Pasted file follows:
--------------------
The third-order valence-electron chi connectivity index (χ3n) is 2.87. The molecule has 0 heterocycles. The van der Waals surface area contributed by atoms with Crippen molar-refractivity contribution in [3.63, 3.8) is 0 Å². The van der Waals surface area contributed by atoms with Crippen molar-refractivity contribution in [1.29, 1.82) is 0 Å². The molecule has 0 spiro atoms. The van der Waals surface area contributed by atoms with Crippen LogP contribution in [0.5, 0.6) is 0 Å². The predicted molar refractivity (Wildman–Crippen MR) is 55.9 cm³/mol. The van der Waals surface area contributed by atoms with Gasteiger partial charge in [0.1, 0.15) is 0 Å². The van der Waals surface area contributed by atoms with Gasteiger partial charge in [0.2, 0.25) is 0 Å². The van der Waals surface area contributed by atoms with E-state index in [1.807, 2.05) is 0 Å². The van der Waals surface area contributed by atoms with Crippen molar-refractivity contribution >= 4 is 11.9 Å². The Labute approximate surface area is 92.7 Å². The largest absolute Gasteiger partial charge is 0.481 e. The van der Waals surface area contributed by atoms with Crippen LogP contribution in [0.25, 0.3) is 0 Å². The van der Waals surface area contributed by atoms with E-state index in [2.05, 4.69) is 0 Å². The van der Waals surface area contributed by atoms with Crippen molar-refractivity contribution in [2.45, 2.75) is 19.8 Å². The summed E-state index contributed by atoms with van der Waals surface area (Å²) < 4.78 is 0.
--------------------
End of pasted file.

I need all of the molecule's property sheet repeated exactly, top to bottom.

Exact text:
The third-order valence-electron chi connectivity index (χ3n) is 2.87. The molecule has 0 heterocycles. The van der Waals surface area contributed by atoms with Crippen molar-refractivity contribution in [3.63, 3.8) is 0 Å². The van der Waals surface area contributed by atoms with Crippen molar-refractivity contribution in [1.29, 1.82) is 0 Å². The molecule has 0 spiro atoms. The van der Waals surface area contributed by atoms with Crippen LogP contribution in [0.5, 0.6) is 0 Å². The predicted molar refractivity (Wildman–Crippen MR) is 55.9 cm³/mol. The van der Waals surface area contributed by atoms with Gasteiger partial charge in [0.1, 0.15) is 0 Å². The van der Waals surface area contributed by atoms with Gasteiger partial charge in [0.2, 0.25) is 0 Å². The van der Waals surface area contributed by atoms with E-state index in [1.807, 2.05) is 0 Å². The van der Waals surface area contributed by atoms with Crippen molar-refractivity contribution >= 4 is 11.9 Å². The Labute approximate surface area is 92.7 Å². The largest absolute Gasteiger partial charge is 0.481 e. The van der Waals surface area contributed by atoms with Crippen LogP contribution in [0.25, 0.3) is 0 Å². The van der Waals surface area contributed by atoms with E-state index in [2.05, 4.69) is 0 Å². The van der Waals surface area contributed by atoms with Crippen molar-refractivity contribution in [2.45, 2.75) is 19.8 Å². The summed E-state index contributed by atoms with van der Waals surface area (Å²) < 4.78 is 0.